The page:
Photography Tips: Soothing and Photographing Newborns
Throughout my journey in becoming a photographer, I can't tell you how many online articles I've read that have helped me along. The internet is a wonderful world of knowledge, right at your fingertips!
While admittedly there are still things I'm learning or improving upon, there are few things that I do feel confident in sharing because they work so well for me. So with that being said, I'm going to introduce a few photography tip-related articles to my blog, as a way of "giving back", if you will. After all, had none of the super-talented photographers out there not shared a few tips with me, I wouldn't be doing what I do today.
I absolutely ADORE new babies, with their tiny bodies and wise look upon their faces. It is a personal belief of mine that newborn babies are the closest thing you'll experience to Heaven while you're here on this Earth (Okay, newborns AND Lindt Lindor White Chocolate Truffles - YUM!). Though I don't do as many newborn sessions as I'd like to, it is a goal of mine to focus more time pulling newborns into my business.
I remember my first newborn sessions, when I was chuck full of raw nerves and energy. The baby would cry and I would be a nervous wreck, trying to soothe them. (Thank God I had some very patient clients in that first year or two!) I'm not sure at what point this changed, but I now feel completely at ease working with fresh guys 'n gals, and what a difference this has made! The last few sessions I've done have gone so well, I was mentally fist-bumping myself and thinking I was the new Baby Whisperer in town!
Don't get me wrong, though - newborns can be T-O-U-G-H, and they are all different, so what works for some might not work for others. You can't just decide that "these five things" are going to work with every little one and find yourself incredibly stumped when they don't. When it comes to children of ANY age, you must always have a sackful of different ideas and stay on your toes.
Below are some of my tips for photographing, in no particular order. If you are a photographer reading this article, you very well may have already seen some of these, but hopefully I'll be able to add a few new things to your stockpile of tricks!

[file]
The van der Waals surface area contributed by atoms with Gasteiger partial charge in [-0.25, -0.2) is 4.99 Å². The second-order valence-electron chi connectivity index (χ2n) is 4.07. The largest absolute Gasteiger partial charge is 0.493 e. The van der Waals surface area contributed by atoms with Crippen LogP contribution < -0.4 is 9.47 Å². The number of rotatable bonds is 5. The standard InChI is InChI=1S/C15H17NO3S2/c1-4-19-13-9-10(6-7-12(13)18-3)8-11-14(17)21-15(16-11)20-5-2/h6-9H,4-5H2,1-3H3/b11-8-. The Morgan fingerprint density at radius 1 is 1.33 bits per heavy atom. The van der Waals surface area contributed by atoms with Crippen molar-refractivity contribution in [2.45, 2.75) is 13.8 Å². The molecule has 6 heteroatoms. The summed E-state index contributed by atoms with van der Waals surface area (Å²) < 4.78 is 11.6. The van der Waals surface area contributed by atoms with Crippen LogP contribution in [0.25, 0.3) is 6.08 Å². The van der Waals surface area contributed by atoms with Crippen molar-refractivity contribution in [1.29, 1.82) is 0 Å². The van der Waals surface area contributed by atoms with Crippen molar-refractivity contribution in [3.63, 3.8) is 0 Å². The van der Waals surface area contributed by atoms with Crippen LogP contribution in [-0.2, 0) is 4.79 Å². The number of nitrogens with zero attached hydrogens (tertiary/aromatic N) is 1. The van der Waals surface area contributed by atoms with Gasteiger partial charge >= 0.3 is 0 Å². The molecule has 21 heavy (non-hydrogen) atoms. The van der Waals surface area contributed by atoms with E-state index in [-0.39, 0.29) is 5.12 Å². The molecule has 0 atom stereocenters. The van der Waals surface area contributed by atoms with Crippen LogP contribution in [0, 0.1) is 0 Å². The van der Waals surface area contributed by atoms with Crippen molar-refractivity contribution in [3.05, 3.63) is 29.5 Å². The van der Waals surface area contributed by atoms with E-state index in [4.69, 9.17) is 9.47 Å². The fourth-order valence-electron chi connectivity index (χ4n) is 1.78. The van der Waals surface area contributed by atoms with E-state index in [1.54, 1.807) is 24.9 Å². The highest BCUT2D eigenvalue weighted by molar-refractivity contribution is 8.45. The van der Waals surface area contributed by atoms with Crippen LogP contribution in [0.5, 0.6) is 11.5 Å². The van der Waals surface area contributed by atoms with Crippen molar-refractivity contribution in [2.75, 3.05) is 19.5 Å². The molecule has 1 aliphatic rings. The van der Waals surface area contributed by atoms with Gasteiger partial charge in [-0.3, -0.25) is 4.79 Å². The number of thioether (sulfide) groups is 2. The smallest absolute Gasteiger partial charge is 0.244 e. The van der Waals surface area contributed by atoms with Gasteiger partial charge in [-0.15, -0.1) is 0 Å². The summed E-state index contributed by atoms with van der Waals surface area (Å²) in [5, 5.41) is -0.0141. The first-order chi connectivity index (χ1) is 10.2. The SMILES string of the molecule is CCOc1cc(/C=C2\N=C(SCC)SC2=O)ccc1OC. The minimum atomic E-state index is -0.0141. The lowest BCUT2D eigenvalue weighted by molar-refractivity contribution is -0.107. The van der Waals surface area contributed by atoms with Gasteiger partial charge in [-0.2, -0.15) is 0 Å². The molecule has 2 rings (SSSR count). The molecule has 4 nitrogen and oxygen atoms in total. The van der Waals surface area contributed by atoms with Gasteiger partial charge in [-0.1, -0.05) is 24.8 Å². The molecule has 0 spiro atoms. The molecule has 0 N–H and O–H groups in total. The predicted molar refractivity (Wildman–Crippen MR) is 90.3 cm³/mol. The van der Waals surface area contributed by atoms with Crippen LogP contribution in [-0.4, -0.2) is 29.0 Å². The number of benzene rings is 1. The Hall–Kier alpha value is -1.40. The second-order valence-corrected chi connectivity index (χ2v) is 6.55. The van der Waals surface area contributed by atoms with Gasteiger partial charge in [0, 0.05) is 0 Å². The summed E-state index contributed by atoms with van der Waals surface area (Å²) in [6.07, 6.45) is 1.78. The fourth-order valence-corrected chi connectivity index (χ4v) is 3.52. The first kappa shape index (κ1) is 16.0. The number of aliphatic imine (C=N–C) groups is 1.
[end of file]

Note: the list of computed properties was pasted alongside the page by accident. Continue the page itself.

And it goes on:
(These are a combination of things I've discovered, or things I've learned from other photographers. I wish I could remember which person I picked up which tip from so I could give credit where it is due, but unfortunately I don't!)
1. SAFETY FIRST!
This goes without saying really, but with so many photographers out there trying to raise the bar in creativity, a reminder doesn't hurt.
NEVER leave the baby alone on a prop, even one that you think they won't roll off of. ALWAYS have a parent or your assistant seated directly next to the baby and ask them to not take their eyes off of him or her. As long as the session is rolling, that baby needs a bodyguard.
If there is ANY chance of a prop tipping while baby is in it, be proactive and place a small hand weight in the bottom to prevent this from happening.
NEVER force a baby into a prop. Babies come in all sizes, and just because you fit the last newborn into that cute little suitcase, doesn't mean this guy is going to fit. The baby won't appreciate it, and the mother will certainly not want to see you squeezing her sweet child into a too-small bucket.
ALWAYS inspect your props before using them with any child. I like to use a lot of vintage props in my work, and sometimes my crates and such can have rough edges. I always make sure to over ANYTHING that could scratch or otherwise harm the baby with many super-soft blankets.
If you're using a heating pad and/or heater (You should be, and we'll talk about that in a minute!), be sure to periodically check the baby's skin to ensure he's not becoming too hot.
Also, if you don't already know, all of those adorable photos with the baby striking a pose, tiny hands on their chin, holding their perfect head upright? They are done via composites. I personally do not use this method, but if you do a search for "newborn composite", one of the many talented folks on the web will walk you through them, step-by-step. The gist is, these images actually two or three photos that have been combined in a digital editing program, and in each one, an adult is holding the baby's arms, head, etc. in place.
2. Confidence is key.
Remember what I said earlier about being a nervous wreck during my first few newborn sessions? Well, guess what? Children of ANY age can sense it. This is why your toddler may decide to throw a hissy fit in the middle of Rite Aid when you're already at your wit's end - they soak up your tension like little telepathic sponges. Also, if you're nervous enough, the parents may sense it, too. And frankly, their confidence in you is going to take a nose dive. New moms and dads most certainly do not want anyone handling their most treasured family member who doesn't know what they're doing.
Have you heard the saying, "Fake it 'til you make it?" Well, if you are a new photographer, you will find that you'll need to work on your calm voice and "not freaking out" face, as it will serve you well in this industry. Even if you are falling apart inside because your strobe suddenly stopped firing mid-session and the baby has peed on three of the four sets you wanted to use, Dad looks irritated and the baby is getting cranky, you've got to keep it together. Try to take some slow, deep breaths with your eyes closed and back to your clients and tell yourself it will be okay. Remember to just do your best, and try to do it with a smile on your face. Keep up the 'small talk' with Mom and Dad. Ask them questions about Junior; they can't help but smile when they talk about their new little one.
3. Wash your hands!
Newborns obviously have not been exposed to much in the world, and now is not the time to start testing their susceptible immune systems. Also keep a bottle of hand sanitizer nearby and use it several times during the session, in plain view of Mom and Dad. This is a simple, wordless way of showing your clients that you care about their family.